Since the outbreak, and being home bound, I have been doing lots of in depth research. Trying to research my Jujutsu/Torite Roots to the earliest time. But I have been invited to several online classes, for those who still want to train. Now I am NOT criticizing what people do, everyone has their niche, but I'd like to make one point.

Not everything out there meshes, and sometimes when you combine arts it really looks forced and non-cohesive. Forced technique is never good, if things don't flow, and mesh, things will NOT work efficiently. Arts have their signatures, and the Principles of one art may contradict the other.

Use Aikido as an example. Most practice big circles in their techniques, not to say that the circle can't be cut, but still Aikido is a circular art. Now take Shotokan, a very linear art, more focus on power and linear movement. The two on the surface just don't mesh. Not saying you can not make it work, but most will look forced, their Principles are very different. An art like Goju Ryu would probably be a better fit. This goes for me as well. My Sh*to Ryu did not mesh with my Jujutsu/Torite as I would have liked. Now my Kempo flows very well with my Jujutsu/Torite, mainly because of the flow of my Kempo. That does not mean I don't practice my Karate, it stands on its own, and I love studying Kata(though don't perform it well) and especially Bunkai. I have found Bunkai to cross all arts, and what you learn from Kata can be make other arts better.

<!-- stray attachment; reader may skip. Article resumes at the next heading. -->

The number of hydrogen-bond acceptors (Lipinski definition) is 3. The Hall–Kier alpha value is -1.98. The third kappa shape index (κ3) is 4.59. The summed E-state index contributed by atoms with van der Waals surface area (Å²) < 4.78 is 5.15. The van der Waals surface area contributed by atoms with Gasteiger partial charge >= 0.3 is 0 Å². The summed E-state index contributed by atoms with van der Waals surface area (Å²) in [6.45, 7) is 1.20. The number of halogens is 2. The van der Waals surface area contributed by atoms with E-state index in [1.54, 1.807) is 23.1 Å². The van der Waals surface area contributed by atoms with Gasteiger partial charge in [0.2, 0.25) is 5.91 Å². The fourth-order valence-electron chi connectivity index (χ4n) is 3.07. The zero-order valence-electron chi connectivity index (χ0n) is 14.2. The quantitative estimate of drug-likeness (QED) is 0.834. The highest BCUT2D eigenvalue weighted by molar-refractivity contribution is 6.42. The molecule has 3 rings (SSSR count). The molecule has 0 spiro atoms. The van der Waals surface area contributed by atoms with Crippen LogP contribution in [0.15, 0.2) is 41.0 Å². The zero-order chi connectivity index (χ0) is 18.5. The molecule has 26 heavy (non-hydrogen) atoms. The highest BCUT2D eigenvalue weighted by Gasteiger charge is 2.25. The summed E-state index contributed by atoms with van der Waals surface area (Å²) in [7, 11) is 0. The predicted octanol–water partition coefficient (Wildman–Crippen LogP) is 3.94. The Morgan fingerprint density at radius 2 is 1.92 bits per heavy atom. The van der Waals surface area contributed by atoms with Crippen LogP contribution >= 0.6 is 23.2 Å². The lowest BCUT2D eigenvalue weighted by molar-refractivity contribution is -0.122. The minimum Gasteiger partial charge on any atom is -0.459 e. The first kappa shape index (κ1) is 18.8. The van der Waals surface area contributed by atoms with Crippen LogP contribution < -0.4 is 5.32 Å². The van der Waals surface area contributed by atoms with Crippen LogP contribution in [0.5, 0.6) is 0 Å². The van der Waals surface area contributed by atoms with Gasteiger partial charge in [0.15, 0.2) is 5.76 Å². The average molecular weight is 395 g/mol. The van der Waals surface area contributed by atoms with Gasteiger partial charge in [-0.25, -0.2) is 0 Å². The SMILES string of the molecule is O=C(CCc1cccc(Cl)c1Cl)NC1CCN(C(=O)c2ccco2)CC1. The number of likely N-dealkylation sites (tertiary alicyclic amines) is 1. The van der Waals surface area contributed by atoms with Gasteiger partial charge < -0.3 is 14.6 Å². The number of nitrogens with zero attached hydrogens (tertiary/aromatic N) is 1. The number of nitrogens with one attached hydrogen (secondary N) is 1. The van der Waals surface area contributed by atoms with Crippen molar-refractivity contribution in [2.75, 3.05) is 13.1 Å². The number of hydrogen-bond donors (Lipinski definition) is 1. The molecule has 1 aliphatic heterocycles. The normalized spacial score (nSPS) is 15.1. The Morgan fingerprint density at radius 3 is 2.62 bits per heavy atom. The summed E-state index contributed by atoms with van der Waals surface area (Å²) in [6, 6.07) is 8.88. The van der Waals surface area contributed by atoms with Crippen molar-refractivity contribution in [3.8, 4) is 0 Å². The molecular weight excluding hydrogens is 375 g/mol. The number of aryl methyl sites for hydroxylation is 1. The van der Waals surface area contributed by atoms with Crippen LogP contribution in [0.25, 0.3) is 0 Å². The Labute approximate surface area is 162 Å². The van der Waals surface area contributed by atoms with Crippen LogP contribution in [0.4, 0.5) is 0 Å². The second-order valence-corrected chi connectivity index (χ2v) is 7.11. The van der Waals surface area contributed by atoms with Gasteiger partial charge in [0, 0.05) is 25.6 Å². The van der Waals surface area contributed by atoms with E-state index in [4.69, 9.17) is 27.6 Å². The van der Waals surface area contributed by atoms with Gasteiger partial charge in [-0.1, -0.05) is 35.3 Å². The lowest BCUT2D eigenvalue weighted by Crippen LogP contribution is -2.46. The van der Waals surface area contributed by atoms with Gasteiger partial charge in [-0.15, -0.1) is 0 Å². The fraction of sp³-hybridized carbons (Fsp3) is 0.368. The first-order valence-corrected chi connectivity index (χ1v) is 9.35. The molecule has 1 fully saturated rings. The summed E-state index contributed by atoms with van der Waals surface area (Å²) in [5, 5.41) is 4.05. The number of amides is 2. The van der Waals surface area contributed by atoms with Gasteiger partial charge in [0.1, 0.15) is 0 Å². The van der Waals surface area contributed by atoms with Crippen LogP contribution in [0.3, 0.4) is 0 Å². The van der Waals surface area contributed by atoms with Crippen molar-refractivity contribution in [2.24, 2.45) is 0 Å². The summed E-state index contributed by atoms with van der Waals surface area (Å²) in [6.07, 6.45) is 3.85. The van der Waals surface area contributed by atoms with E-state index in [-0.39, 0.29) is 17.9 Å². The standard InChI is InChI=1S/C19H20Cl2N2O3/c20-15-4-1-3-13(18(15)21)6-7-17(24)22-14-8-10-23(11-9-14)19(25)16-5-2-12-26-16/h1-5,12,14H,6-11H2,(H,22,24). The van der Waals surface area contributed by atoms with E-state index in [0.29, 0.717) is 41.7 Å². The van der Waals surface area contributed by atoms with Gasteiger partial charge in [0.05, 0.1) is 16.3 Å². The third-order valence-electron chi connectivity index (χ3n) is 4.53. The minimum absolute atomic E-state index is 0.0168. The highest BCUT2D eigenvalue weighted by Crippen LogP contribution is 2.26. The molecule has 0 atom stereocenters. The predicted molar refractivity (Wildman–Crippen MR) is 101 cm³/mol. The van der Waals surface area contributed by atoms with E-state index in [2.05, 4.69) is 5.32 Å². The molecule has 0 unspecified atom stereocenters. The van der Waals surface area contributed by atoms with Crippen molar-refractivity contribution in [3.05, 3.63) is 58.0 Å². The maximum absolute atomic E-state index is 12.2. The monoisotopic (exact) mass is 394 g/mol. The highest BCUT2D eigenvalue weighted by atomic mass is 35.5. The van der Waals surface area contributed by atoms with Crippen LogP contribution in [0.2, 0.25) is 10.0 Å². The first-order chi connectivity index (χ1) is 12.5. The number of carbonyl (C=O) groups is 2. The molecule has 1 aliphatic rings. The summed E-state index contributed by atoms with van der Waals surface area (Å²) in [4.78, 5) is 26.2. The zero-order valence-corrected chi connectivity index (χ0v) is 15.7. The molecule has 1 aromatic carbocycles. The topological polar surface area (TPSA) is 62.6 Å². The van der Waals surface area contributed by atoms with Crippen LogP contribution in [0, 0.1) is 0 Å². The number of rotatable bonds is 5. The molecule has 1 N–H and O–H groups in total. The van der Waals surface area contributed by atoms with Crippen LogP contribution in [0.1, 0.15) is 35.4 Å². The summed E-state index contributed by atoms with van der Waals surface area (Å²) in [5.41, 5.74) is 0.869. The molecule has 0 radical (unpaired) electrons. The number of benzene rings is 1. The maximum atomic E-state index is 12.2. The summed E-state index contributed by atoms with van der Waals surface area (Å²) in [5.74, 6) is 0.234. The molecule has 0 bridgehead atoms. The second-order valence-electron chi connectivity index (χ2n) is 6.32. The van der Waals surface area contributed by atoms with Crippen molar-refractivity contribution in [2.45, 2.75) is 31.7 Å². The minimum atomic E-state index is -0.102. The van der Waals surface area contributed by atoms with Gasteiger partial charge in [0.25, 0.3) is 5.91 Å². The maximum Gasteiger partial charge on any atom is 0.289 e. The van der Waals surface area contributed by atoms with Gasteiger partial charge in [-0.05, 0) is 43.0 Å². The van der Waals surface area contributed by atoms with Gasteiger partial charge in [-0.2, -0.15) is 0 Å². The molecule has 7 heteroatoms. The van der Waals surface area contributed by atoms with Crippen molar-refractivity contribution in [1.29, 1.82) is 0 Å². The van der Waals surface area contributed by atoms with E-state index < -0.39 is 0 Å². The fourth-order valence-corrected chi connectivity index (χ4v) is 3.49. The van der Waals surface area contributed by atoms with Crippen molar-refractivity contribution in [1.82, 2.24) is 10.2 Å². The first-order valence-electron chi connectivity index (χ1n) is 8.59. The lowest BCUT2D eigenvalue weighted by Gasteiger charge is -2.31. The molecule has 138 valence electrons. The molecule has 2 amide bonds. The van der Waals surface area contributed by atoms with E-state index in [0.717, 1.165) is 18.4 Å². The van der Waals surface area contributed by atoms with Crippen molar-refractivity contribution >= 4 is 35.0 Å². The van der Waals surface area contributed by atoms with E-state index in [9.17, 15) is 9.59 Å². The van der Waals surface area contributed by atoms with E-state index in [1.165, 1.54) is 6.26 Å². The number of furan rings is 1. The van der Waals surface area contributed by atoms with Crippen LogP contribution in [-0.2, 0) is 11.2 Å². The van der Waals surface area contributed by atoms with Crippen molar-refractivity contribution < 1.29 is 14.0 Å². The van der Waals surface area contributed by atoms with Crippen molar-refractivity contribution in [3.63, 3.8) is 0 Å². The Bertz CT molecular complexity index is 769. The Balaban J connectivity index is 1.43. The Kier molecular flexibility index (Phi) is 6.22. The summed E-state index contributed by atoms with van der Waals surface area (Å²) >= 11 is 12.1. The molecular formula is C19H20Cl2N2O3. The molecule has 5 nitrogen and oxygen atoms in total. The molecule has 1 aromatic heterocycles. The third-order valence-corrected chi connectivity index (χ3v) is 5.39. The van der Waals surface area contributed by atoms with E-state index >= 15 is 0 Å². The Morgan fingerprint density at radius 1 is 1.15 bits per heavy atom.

So as I say, this is not a criticism of anyone or any art, just an observation of what I have seen since everyone now has online classes. Not every thing translates well to online, and Principles are hard to pick up on line and so is subtly. But its better than doing nothing. Just remember, "Practice doesn't make perfect, it makes permanent. Perfect practice makes perfect". While studying online don't practice something you don't understand and pick up bad habits. Bad habits are so hard for your Instructor to get rid off.

Stay safe everyone, never give in or give up. All things will pass.

Photos from Yume Dojo Ohana-Arizona's post 11/27/2018